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How to obtain four PWM outputs at 100 kHz using an arduino uno board? The requirement is that all four PWM outputs should have controllable duty ratios individually.

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  • 3
    There's a ton of examples in the web. Google doesn't bite, use it. – Jakub Rakus Mar 28 '17 at 6:16
  • 1
    This is a arduino user level question, nothing about electrical engineering. – Olin Lathrop Mar 28 '17 at 11:30
3

In a comment to Dmitry Grigoryev’s answer you wrote:

void setup()
{
    TCCR2A = 0x23;
    TCCR2B = 0x09;
    OCR2A = 159;
    pinMode(3, OUTPUT);
}

void loop()
{
    OCR2B = 80;
}

It seems you already have the solution to your problem: that's exactly the way to do it!

Well, there is a catch: since you are using OCR2A to define the period of your timer, this means you are left with a single PWM channel, where the duty cycle is controlled by OCR2B. Given that the Arduino Uno has only three timers, it would seem you can only have up to three PWM channels at 100 kHz.

But there is a solution. Timer 1 has a feature the other timers don't have: you can define its period using using the input capture register ICR1 instead of OCR1A. This leaves you both output compare registers available for PWM. For this you have to set the timer into waveform generation mode 14, i.e. fast PWM with TOP = ICR1. Now you can have your four channels, with Timer 0 driving pin 5, Timer 2 driving pin 3, and Timer 1 driving pins 9 and 10.

Some caveats:

  • As already pointed out by Dmitry Grigoryev, your PWM resolution is slightly reduced.

  • By reconfiguring Timer 0, you loose the Arduino Timekeeping function millis(), micros() and, delay(). You could write your own ISR to count the overflows of some other timer, but it would be called every 10 µs: even if it is very short it would eat a non-trivial fraction of your CPU power.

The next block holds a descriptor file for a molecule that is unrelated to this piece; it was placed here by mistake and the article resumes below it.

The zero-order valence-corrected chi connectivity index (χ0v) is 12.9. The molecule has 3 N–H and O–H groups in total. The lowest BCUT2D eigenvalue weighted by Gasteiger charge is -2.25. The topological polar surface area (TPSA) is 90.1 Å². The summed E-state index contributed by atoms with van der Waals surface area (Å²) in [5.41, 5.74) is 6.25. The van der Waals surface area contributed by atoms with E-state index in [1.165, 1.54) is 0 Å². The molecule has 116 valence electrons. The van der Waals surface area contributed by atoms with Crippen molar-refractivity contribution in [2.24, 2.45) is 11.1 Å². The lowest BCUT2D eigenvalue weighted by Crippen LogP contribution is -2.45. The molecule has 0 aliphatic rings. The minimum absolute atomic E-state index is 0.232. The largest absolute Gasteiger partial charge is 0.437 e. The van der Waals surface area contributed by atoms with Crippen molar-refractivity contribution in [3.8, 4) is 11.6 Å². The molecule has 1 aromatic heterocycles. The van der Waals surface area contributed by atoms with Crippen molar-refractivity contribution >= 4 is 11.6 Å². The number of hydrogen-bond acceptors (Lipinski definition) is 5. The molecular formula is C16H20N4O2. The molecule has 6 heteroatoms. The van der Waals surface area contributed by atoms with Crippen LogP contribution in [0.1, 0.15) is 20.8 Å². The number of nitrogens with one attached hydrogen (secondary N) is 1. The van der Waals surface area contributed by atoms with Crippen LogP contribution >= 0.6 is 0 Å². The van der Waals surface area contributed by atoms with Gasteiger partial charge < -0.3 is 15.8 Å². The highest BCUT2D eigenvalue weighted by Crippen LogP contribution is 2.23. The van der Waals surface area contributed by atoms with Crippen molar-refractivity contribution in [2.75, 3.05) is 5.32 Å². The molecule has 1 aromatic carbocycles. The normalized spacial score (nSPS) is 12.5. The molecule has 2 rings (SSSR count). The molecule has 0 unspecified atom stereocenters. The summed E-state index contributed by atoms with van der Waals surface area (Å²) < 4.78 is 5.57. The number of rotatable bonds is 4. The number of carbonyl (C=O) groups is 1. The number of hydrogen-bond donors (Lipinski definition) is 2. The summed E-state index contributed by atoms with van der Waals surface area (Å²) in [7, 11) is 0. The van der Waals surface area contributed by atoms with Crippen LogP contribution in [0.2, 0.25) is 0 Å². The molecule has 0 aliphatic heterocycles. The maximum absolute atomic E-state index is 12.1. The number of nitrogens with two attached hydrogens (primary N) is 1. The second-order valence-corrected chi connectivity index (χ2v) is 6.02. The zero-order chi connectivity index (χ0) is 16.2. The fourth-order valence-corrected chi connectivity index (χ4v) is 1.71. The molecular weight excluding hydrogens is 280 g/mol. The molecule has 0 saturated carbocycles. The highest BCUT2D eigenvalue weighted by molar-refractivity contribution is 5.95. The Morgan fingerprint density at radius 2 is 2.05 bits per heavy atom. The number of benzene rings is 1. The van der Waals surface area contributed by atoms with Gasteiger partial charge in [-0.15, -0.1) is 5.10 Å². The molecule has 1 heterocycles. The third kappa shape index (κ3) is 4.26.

• Great answer. Thanks for the help. I'm trying to implement as you mentioned. I'll get back to you with some results. – Parikshit Deshmukh Mar 30 '17 at 6:24
2

You can't squeeze 100kHz out of an Arduino without a major software rewrite (at which point you will be using an AtMega chip rather than Arduino). analogWrite defaults to ~500Hz and can be boosted to 62.5kHz on some Arduino models, and only for 2 pins. Other PWM pins are capped at 31.4kHz.

You can achieve 100kHz PWM by toggling pins manually and busy-waiting, but you won't be able to do anything else during this. Or you can make use of interrupts, which is a big leap from Arduino ecosystem as I already said.

  • setup() {TCCR2A = 0x23; TCCR2B = 0x09; OCR2A = 159; pinMode(3, OUTPUT); } loop() { OCR2B = 80; – Parikshit Deshmukh Mar 28 '17 at 15:41
  • I used the following code to generate 100 khz pwm signal- setup() { TCCR2A = 0x23; TCCR2B = 0x09; OCR2A = 159; pinMode(3, OUTPUT); } loop() { OCR2B = 80; I have to drive 4 MOSFET's simultaneously for my project to achieve multiple O/P dc-dc converter. Probably an arduino Mega would work? – Parikshit Deshmukh Mar 28 '17 at 15:57
  • @ParikshitDeshmukh You're sacrificing resolution for speed here. You get your 100 kHz, but only 160 distinct PWM duty cycles instead of 256. – Dmitry Grigoryev Mar 28 '17 at 16:06
-2

use analogwrite() that's the arduino interface to the chips internal PWM capabalities.

  • 2
    As mentioned several times. The arduino commands are not even close to the 100kHz OP wants. – Doodle Mar 28 '17 at 12:49
-2
  1. Use AnalogWrite.

  2. Use PWM or output compare feature of the various timers.

  3. Use an internal PWM generator.

...

edit: here is an example of how approach 1) above can be done.

enter image description here

two 100Khz pulse trains at 10% dc and 50% dc, independently configurable. zero overhead and all within the confines of arduino.

  • 2
    analogWrite uses a much lower PWM frequency than 100 kHz. – Dmitry Grigoryev Mar 28 '17 at 12:30
  • @dannyf I tried this approach but it gave me an error saying that the F_PWM was not declared. Also could you please explain this to me ?? – Parikshit Deshmukh Mar 29 '17 at 6:11

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